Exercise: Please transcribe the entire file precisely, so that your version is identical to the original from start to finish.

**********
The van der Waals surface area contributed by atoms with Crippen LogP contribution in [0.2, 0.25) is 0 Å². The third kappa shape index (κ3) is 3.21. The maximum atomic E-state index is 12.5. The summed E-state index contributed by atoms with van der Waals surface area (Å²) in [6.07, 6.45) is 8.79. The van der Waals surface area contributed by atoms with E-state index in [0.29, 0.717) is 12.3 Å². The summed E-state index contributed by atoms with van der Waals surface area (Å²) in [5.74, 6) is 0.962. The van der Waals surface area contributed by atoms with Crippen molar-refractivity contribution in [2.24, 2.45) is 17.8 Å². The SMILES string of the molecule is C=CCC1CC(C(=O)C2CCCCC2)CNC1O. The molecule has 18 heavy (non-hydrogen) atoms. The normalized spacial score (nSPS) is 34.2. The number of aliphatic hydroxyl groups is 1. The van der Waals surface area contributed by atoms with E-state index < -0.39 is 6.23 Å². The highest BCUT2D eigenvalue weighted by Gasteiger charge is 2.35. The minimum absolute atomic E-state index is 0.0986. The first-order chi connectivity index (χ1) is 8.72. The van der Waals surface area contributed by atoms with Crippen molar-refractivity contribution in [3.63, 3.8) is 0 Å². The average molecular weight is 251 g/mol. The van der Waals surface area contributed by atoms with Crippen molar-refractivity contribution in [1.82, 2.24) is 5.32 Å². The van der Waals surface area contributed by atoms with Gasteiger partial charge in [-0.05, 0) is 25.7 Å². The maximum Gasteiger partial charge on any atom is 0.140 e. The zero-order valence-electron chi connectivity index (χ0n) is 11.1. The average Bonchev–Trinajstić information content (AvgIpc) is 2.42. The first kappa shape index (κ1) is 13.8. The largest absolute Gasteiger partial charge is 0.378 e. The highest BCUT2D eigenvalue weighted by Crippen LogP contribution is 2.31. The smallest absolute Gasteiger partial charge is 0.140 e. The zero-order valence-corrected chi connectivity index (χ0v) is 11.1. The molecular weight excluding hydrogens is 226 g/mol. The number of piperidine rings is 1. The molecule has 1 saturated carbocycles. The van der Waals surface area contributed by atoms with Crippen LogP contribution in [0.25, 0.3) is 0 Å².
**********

The van der Waals surface area contributed by atoms with Crippen LogP contribution in [0.2, 0.25) is 0 Å². The third kappa shape index (κ3) is 3.21. The maximum atomic E-state index is 12.5. The summed E-state index contributed by atoms with van der Waals surface area (Å²) in [6.07, 6.45) is 8.79. The van der Waals surface area contributed by atoms with E-state index in [0.29, 0.717) is 12.3 Å². The summed E-state index contributed by atoms with van der Waals surface area (Å²) in [5.74, 6) is 0.962. The van der Waals surface area contributed by atoms with Crippen molar-refractivity contribution in [2.24, 2.45) is 17.8 Å². The SMILES string of the molecule is C=CCC1CC(C(=O)C2CCCCC2)CNC1O. The molecule has 18 heavy (non-hydrogen) atoms. The normalized spacial score (nSPS) is 34.2. The number of aliphatic hydroxyl groups is 1. The van der Waals surface area contributed by atoms with E-state index < -0.39 is 6.23 Å². The highest BCUT2D eigenvalue weighted by Gasteiger charge is 2.35. The minimum absolute atomic E-state index is 0.0986. The first-order chi connectivity index (χ1) is 8.72. The van der Waals surface area contributed by atoms with Crippen molar-refractivity contribution in [3.63, 3.8) is 0 Å². The average molecular weight is 251 g/mol. The van der Waals surface area contributed by atoms with Crippen molar-refractivity contribution in [1.82, 2.24) is 5.32 Å². The van der Waals surface area contributed by atoms with Gasteiger partial charge in [-0.05, 0) is 25.7 Å². The maximum Gasteiger partial charge on any atom is 0.140 e. The zero-order valence-electron chi connectivity index (χ0n) is 11.1. The average Bonchev–Trinajstić information content (AvgIpc) is 2.42. The first kappa shape index (κ1) is 13.8. The largest absolute Gasteiger partial charge is 0.378 e. The highest BCUT2D eigenvalue weighted by Crippen LogP contribution is 2.31. The smallest absolute Gasteiger partial charge is 0.140 e. The zero-order valence-corrected chi connectivity index (χ0v) is 11.1. The molecular weight excluding hydrogens is 226 g/mol. The number of piperidine rings is 1. The molecule has 1 saturated carbocycles. The van der Waals surface area contributed by atoms with Crippen LogP contribution in [0.25, 0.3) is 0 Å².